Mumbai: Indian federal bond yields rose sharply to one-year highs, as traders braced for an increase in policy rates to cool price pressures after a spike in oil prices.
At 10 am, the 10-year benchmark bond yield was trading at 8.3%, its highest since mid-June 2007. It closed at 8.23% on 6 June.
“The fundamentals are against the market. There is no question of riding against it,” said K. Ramkumar, head of fixed income at Sundaram BNP Paribas.
“I think it is only a question of the RBI (Reserve Bank of India) postponing the inevitable. It has to be done before the policy,” he said, referring to the possibility of an increase in interest rates.
The RBI’s next policy review is on July 29. It has kept its main short-term lending rate unchanged at 7.75% since March 2007.
In its last policy review in April, it raised banks’ reserve requirement by 25 basis points to quell inflation stemming from surplus cash in the banking system.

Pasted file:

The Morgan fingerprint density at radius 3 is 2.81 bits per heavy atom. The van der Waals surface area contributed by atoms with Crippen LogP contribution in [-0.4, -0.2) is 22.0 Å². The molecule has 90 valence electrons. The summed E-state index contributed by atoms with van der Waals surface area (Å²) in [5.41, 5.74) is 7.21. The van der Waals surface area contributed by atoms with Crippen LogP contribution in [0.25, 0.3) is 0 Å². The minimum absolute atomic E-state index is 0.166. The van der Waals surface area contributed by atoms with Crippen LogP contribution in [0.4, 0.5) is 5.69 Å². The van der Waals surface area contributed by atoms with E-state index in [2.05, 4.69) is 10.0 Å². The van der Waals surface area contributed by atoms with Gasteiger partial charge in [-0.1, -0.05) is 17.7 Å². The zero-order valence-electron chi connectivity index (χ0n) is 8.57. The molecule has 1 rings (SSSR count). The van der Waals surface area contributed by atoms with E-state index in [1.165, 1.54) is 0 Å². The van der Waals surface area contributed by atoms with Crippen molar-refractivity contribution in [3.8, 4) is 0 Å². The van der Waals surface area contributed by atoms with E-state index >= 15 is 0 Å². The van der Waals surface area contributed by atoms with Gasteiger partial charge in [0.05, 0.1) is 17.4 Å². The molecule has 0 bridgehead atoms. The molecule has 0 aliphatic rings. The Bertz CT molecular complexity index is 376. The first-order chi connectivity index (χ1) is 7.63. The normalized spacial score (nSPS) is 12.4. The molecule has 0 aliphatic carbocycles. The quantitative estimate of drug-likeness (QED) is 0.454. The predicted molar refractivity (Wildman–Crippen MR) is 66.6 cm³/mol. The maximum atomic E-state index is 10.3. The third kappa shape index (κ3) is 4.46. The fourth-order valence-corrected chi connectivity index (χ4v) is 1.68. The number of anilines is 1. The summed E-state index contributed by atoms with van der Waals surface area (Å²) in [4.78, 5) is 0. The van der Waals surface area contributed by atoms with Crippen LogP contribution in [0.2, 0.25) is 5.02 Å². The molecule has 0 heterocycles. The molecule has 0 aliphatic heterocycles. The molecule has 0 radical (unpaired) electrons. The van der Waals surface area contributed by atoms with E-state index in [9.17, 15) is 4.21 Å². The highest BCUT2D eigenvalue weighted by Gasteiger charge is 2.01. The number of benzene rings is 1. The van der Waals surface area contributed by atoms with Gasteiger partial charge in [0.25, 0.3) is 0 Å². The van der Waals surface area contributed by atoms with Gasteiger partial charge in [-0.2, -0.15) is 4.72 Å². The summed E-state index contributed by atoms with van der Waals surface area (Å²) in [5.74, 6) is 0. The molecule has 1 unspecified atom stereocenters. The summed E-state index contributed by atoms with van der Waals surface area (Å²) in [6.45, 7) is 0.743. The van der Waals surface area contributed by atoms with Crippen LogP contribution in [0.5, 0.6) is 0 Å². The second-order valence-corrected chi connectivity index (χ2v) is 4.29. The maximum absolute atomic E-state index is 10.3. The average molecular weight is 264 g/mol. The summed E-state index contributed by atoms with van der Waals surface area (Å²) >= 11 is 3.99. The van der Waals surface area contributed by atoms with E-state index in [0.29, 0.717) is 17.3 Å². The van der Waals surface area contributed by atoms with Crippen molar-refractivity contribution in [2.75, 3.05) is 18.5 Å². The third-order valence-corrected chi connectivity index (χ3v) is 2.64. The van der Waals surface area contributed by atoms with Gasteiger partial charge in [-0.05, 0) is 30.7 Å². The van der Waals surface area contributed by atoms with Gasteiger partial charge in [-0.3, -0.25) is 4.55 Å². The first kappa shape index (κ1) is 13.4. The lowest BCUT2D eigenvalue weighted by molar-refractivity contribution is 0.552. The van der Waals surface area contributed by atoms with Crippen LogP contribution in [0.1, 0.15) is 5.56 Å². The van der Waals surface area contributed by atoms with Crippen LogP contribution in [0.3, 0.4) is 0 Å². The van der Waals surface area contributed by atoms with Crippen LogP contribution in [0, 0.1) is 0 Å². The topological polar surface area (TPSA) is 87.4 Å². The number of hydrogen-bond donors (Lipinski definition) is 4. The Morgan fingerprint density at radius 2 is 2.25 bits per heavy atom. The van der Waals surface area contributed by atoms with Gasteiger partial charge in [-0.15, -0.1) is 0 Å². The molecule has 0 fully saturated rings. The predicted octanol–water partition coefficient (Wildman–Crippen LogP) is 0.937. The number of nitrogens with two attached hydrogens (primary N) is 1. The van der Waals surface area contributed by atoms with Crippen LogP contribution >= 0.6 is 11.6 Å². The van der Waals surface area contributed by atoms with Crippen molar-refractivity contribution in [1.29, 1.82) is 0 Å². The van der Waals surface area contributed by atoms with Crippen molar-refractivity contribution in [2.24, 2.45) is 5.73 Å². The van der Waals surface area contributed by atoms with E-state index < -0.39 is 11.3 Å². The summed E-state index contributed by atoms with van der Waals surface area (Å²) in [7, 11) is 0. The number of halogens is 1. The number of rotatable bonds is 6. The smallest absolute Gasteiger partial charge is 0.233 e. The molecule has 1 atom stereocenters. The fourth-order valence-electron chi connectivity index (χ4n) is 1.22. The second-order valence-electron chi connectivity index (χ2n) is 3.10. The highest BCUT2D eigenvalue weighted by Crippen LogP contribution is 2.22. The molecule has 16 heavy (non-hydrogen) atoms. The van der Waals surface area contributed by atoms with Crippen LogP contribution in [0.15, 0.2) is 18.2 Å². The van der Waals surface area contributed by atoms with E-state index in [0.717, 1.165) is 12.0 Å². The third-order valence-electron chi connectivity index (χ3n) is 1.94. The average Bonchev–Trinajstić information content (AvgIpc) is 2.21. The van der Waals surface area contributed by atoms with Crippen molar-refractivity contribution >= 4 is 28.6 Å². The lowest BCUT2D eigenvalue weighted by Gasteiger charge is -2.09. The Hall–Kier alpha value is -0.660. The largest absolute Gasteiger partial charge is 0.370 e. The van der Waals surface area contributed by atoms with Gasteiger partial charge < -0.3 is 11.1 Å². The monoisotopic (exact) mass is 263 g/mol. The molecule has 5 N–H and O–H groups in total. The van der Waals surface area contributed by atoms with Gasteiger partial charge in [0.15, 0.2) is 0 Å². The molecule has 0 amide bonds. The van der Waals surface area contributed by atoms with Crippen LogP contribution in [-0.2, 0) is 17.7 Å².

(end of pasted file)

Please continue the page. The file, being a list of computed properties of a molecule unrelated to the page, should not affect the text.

Annual inflation was at 8.24% in the 12 months to May 24, its highest in 3-“ years. Last week, the government raised state-controlled fuel prices and analysts expect inflation to hit 13-year highs above 9% in early June.
Oil was trading just below $138 a barrel after its biggest surge ever in the previous session.
India is heavily dependent on imported oil and high global prices could pressure the government to raise fuel prices once again, dealers said.